This week, Orange Pi, not the largest manufacturer of these small ARM Linux boards, has released two new boards. The Orange Pi Zero is an inexpensive, quad-core ARM Cortex A7 Linux board with 256 MB or 512 MB of RAM. The Orange Pi PC 2 is the slightly pricier quad-core ARM Cortex-A53 board with 1 GB of RAM and a layout that can only be described as cattywampus. We all know where the inspiration for these boards came from. The price for these boards, less shipping, is $6.99 USD and $19.98 USD, respectively.

The Orange Pi Zero uses the Allwinner H2 SoC, and courageously does not use the standard 40-pin header of another very popular line of single board computers, although the 26-pin bank of pins is compatible with the first version of the board you’re thinking about. Also on board the Orange Pi Zero is WiFi provided by an XR819 chipset, Ethernet, a Mali400MP2 GPU, USB 2.0, a microSD card slot, and a pin header for headphones, mic, TV out, and two more USB ports.

The significantly more powerful Orange Pi PC 2 sports a quad-core ARM Cortex-A53 SoC coupled to 1 GB of RAM. USB OTG, a trio of USB 2.0 ports, Ethernet, camera interface, and HDMI round out the rest of the board.

Both of Orange Pi’s recent offerings are Allwinner boards. This family of SoCs have famously terrible support in Linux, and the last Allwinner Cortex-A53, that we couldn’t really review, was terrible. Although the Orange Pi Zero and Orange Pi PC 2 are new boards and surely software is still being written, history indicates the patches written for this SoC will not be sent upstream, and these boards will be frozen in time.

If you’re looking for a cheap Linux board with a WiFi chipset that might work, The Orange Pi Zero is very interesting. The Orange Pi PC 2 does have slightly impressive specs for the price. When you buy a single board, though, you’re buying into a community dedicated to improving Linux support on the board. From what I’ve seen, that support probably won’t be coming but I will be happy to be proven wrong.

Impressive Pi System Controls Large Office

A pile of Raspberry Pis isn’t what would spring to mind for most people when building a system to control a large office, but most people aren’t [Kamil Górski]. He decided to use Pis to run the office of his company Monterail when they moved to a larger space. The system they built is one of the largest Pi installations we have seen, controlling the lights, TVs, speakers and door access. It can all be controlled through a web interface, so anyone on the network can turn the lights on or off, check if a room is occupied or send sound and video to the fancy AV system in the conference room. He even hacked a bunch of HDMI switches so that every TV can show the same image if everyone wants to watch the same event. Even the radio station that plays in the lounge is controlled remotely from an employee slack channel.

The system is run on five Pis, one of which acts as a master, while the others are connected to each of the TVs, running Chrome in console mode being remotely controlled through the Chrome Debugging Protocol.  That allows anyone on the network to control the display and send content to it. One interesting thing to note: [Kamil] freely admits that this is a bespoke system that couldn’t be easily sold as a product. Nothing wrong with that, but he decided to build in some backups: if the whole system fails, all of the lights, doors, and other devices can still be controlled through old-school switches, keys, and remote controls. Even a full system crash doesn’t render the office unusable. That’s a wide precaution that many people forget in systems like this.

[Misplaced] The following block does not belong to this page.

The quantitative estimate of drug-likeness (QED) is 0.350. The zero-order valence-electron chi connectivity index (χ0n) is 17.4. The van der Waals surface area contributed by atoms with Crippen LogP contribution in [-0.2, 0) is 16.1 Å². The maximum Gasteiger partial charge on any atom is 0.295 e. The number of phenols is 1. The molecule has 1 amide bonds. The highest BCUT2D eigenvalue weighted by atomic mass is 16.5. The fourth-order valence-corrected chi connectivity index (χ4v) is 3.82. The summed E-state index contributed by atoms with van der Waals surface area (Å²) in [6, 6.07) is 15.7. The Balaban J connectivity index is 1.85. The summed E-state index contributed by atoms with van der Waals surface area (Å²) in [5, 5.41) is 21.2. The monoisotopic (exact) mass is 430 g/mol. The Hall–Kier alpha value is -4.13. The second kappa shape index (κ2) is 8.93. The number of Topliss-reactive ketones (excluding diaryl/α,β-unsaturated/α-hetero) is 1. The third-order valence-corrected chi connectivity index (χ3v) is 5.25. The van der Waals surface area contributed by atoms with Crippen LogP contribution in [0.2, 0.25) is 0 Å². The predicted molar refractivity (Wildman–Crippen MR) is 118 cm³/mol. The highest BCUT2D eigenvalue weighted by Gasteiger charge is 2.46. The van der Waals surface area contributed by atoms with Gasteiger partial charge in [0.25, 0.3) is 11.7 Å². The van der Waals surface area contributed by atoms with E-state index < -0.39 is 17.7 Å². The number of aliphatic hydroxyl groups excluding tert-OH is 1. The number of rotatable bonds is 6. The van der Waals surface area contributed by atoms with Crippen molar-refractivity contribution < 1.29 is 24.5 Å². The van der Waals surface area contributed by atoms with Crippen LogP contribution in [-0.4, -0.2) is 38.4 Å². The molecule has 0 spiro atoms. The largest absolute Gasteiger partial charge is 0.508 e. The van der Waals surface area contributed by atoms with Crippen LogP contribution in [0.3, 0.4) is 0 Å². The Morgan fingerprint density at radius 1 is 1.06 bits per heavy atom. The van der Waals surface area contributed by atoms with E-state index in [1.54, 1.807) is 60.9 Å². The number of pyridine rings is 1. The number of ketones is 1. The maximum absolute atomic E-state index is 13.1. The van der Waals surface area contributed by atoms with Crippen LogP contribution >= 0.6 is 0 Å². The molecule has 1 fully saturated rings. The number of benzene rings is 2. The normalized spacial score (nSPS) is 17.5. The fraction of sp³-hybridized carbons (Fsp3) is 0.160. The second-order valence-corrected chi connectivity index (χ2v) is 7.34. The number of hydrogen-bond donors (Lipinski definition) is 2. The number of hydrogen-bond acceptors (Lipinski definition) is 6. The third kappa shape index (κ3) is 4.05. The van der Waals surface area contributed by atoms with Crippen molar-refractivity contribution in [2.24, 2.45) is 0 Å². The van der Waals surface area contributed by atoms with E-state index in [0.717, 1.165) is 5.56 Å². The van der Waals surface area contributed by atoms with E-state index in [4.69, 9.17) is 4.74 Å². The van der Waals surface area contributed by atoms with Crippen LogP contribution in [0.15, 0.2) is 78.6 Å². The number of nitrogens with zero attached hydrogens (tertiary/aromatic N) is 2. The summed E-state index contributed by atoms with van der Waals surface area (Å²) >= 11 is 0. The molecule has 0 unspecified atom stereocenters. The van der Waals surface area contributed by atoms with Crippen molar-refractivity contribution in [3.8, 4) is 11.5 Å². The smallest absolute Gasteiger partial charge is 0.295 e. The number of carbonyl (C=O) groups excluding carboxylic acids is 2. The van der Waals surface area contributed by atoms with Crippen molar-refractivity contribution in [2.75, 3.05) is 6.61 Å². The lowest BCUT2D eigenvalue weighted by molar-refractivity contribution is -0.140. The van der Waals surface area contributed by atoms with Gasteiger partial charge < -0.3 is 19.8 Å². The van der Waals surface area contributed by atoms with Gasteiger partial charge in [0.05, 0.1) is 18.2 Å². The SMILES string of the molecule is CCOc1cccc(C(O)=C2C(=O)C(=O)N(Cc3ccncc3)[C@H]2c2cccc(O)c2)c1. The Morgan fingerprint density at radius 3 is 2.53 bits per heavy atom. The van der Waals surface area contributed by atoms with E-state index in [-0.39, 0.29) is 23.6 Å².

Counting Eggs With A Webcam

You’ll have to dig out your French dictionary (or Google translate) for this one, but it is worth it. [Nicolas Giraud] has been experimenting with ways to use a webcam to detect the number of eggs chickens have laid in a chicken coop. This page documents these experiments using a number of different algorithms to automatically detect the number of eggs and notify the owner. The system is simple, built around a Pi running Debian Jesse Lite and a cheap USB webcam. An LED running off one of the GPIO pins illuminates the eggs, and the camera then captures the image for analysis.

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Rainy Day Fun by Calculating Pi

If you need a truly random event generator, just wait till your next rainstorm. Whether any given spot on the ground is hit by a drop at a particular time is anyone’s guess, and such randomness is key to this simple rig that estimates the value of pi using raindrop sensors.

You may recall [AlphaPhoenix]’s recent electroshock Settlers of Catan expeditor. The idea with this less shocking build is to estimate the value of pi using the ratio of the area of a square sensor to a circular one. Simple piezo transducers serve as impact sensors that feed an Arduino and count the relative number of raindrops hitting the sensors. In the first video below, we see that as more data accumulates, the Arduino’s estimate of pi eventually converges on the well-known 3.14159 value. The second video has details of the math behind the method, plus a discussion of the real-world problems that cropped up during testing — turns out that waterproofing and grounding were both key to noise-free data from the sensor pads.

In the end, [AlphaPhoenix] isn’t proving anything new, but we like the method here and can see applications for it. What about using such sensors to detect individual popcorn kernels popping to demonstrate the Gaussian distribution? We also can’t help but think of other ways to measure raindrops; how about strain gauges that weigh the rainwater as it accumulates differentially in square and circular containers? Share your ideas in the comments below.